REVIEW: Steve Swallow / Carla Bley Quintet at Ronnie Scott’s

Carla Bley, Steve Swallow. Drawing by Geoff Winston. © 2014. All Rights Reserved

Steve Swallow / Carla Bley Quintet
(Ronnie Scott’s, 17th November 2014. EFG London Jazz Festival. Review and drawings by Geoff Winston)

Steve Swallow and Carla Bley are a very special musical combination, with a history, both musical and personal, that stretches back to the late ’60s, so it was with particular delight that Simon Cooke, Ronnie’s MD, announced that after many years the club had finally managed to secure the first booking of the couple, united as part of Swallow’s high-calibre quintet with Chris Cheek (tenor sax), Steve Cardenas (guitar) and Jorge Rossy (drums), as featured on their recent album, Into The Woodwork .

The beginnings of Swallow’s jazz career coincided with the opening of the original Ronnie Scott’s Club in 1959 , where he and Pete La Roca (with Jim Hall and Art Farmer) would play ‘until 6am … 7 – OK!’ and he fondly and movingly recalled Ronnie, as an ‘especially gracious and generous person’. Swallow, who recorded at Ronnie’s fifteen years ago, was very much at home in the club’s intimate surroundings and also reflected that ‘finally the stars have aligned’.

By way of introducing their opening number, Bite Your Grandmother, he recounted J P Sousa’s priceless response to jazz – “It makes me want to bite my grandmother!” Its jumpy, oddball structure, as if to further annoy Sousa, had something of the feel of an Ornette composition which immediately allowed Bley to impose her own inimitable poise and sense of style on the B3 Hammond, bringing a mixture of nuanced blues-gospel and the merest hint of quirky toy piano to the group’s sound.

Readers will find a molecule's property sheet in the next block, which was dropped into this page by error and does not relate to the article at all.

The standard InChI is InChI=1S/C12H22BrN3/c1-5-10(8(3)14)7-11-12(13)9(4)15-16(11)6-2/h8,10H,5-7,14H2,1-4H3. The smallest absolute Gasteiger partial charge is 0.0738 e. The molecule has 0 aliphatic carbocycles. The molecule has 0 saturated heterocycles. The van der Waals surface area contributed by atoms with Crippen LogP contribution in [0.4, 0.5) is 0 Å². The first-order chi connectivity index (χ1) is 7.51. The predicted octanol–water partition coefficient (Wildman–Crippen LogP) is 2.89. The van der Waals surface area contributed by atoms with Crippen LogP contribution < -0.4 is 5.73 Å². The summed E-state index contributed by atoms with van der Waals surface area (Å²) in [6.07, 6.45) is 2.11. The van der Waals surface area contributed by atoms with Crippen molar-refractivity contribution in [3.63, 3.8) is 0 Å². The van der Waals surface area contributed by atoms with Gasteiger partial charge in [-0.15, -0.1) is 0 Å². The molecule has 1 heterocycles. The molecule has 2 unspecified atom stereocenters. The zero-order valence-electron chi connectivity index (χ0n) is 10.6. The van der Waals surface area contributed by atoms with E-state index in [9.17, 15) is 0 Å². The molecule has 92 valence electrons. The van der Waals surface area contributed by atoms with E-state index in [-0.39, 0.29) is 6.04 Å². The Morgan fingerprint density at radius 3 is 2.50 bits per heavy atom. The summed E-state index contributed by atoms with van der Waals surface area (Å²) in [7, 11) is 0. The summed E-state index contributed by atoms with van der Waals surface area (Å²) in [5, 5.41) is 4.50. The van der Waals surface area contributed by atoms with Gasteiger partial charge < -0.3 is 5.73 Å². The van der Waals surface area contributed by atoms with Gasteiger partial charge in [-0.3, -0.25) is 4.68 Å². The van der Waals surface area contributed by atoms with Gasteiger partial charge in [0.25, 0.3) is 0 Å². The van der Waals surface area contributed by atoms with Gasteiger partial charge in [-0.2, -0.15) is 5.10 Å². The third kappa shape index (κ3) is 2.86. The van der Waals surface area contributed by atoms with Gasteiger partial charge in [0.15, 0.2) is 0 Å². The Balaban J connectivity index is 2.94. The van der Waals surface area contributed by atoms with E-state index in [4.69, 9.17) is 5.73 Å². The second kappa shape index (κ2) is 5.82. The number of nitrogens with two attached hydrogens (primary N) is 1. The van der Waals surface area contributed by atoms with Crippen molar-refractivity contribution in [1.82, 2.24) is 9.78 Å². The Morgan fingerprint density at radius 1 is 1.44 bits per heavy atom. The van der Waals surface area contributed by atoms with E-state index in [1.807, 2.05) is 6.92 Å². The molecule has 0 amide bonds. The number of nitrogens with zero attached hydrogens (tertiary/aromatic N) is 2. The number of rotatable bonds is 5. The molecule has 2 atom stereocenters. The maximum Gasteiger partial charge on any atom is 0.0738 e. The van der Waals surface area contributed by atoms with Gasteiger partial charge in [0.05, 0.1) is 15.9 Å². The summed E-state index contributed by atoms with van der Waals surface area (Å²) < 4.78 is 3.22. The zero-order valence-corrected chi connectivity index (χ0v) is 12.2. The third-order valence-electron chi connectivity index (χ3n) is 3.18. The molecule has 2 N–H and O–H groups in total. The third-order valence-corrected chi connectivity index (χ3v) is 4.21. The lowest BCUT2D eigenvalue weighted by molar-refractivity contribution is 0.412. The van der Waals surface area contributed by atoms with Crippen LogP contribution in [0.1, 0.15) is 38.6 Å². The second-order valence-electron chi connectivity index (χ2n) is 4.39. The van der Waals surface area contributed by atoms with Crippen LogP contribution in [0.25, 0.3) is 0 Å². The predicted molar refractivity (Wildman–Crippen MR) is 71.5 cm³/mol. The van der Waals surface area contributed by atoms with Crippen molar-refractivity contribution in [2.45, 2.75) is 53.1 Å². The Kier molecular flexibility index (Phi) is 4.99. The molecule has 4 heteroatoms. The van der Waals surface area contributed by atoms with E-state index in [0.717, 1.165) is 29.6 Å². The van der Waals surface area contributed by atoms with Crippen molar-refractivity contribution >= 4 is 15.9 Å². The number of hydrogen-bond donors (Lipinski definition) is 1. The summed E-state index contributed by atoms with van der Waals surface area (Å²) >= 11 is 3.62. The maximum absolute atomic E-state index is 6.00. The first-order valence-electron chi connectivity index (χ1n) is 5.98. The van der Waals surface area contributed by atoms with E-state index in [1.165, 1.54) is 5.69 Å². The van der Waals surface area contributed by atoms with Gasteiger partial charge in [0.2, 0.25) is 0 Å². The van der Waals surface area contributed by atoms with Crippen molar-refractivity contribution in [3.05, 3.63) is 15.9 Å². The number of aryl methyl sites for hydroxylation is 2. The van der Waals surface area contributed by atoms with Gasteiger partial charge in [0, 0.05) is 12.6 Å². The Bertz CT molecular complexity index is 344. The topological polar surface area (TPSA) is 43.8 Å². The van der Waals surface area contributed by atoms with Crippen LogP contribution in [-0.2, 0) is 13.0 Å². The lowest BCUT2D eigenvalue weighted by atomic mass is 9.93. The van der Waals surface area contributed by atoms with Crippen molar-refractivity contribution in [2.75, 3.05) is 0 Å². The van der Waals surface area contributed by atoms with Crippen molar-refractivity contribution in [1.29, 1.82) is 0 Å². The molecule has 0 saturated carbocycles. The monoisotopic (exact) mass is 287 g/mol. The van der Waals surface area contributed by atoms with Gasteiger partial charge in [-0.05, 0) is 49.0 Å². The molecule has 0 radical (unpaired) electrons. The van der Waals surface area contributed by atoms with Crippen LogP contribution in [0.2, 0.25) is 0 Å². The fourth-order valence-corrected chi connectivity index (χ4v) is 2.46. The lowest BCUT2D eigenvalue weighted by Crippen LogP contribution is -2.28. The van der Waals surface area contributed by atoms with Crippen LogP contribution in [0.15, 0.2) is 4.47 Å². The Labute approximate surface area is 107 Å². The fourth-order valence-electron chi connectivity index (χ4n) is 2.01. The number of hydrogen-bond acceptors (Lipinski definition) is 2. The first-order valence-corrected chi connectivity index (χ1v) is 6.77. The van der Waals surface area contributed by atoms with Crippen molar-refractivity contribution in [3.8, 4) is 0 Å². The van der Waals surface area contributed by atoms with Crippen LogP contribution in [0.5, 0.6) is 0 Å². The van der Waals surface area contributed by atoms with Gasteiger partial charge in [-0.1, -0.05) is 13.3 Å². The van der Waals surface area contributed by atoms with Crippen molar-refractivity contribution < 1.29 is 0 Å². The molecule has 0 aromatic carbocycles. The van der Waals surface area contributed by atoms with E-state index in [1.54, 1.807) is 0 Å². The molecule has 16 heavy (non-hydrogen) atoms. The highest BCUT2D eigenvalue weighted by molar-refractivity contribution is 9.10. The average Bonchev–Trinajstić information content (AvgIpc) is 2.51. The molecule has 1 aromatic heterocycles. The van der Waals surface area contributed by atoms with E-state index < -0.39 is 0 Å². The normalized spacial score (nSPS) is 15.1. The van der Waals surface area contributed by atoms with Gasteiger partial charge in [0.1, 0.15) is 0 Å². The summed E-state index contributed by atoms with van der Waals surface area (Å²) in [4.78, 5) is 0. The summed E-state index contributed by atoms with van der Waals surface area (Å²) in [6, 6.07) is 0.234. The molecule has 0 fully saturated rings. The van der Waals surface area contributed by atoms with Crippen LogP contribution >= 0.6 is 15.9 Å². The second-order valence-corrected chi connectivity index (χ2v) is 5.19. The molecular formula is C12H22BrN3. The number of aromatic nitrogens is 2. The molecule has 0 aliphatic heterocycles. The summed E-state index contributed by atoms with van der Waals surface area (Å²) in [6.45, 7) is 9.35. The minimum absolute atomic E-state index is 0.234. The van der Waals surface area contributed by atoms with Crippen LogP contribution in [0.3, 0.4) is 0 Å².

With Swallow in the driving seat, rhythmically and melodically, he facilitated various rounds, solos and spells of counterpoint and opened up interplay between Cheek’s gutsy, flowing sax, Cardenas’s rippling guitar and Rossy’s light percussive interventions. On the langorous, melancholic Ever After Bley held down the chords and played on sustains, knowingly reflecting the B3’s heritage whilst maintaining her own unique voice, which prompted Swallow to allow himself to declare, perhaps on behalf of all in the house, “I can hardly believe it! It’s Carla Bley on organ!”

Jorge Rossy. Drawing by Geoff Winston. © 2014. All Rights Reserved

A medley of three pieces inspired by Swallow’s love of murder mysteries – Grisly Business, Unnatural Causes, and Bend Over Backwards – embraced spooky passages with Bley sneaking in bluesy organ discords, and Rossy padding, thumping, and generally mistreating the drum kit at one point in a way that suggested that ‘it was the drummer wot dun it’! With space for a beautifully understated duet from Swallow and Bley, that saw Swallow soloing on the high notes and Bley bending her head so low it almost touched the keyboard, the triptych was rounded off with a theme that took its bounce, in the only way it could – from the Pink Panther.

Closing the set with powerful sax and guitar interaction, held firmly on course by the rhythm section, they encored with a number inspired by another mild obsession of Swallow’s, an imaginary TV sitcom – ‘the worst kind!’ – that had Bley vamping the Hammond and Cheek taking off for a final burst to leave the audience with the warm glow of having been in the close company of two of the left-field heros and playmakers of the era.

Opening the evening was the assured Phil Robson Quartet, with Julian Siegel, Dave Whitford and Chris Higginbottom who skimmed between the standards and their own compositions with tight precision and an accomplished edge.

Steve Swallow / Carla Bley Quintet
Steve Swallow – bass
Carla Bley – B3 Hammond organ
Chris Cheek – tenor sax
Steve Cardenas – guitar
Jorge Rossy – drums

Phil Robson quartet

Phil Robson – guitar
Julian Siegel – sax
Dave Whitford – bass
Chris Higginbottom – drums

Categories: miscellaneous

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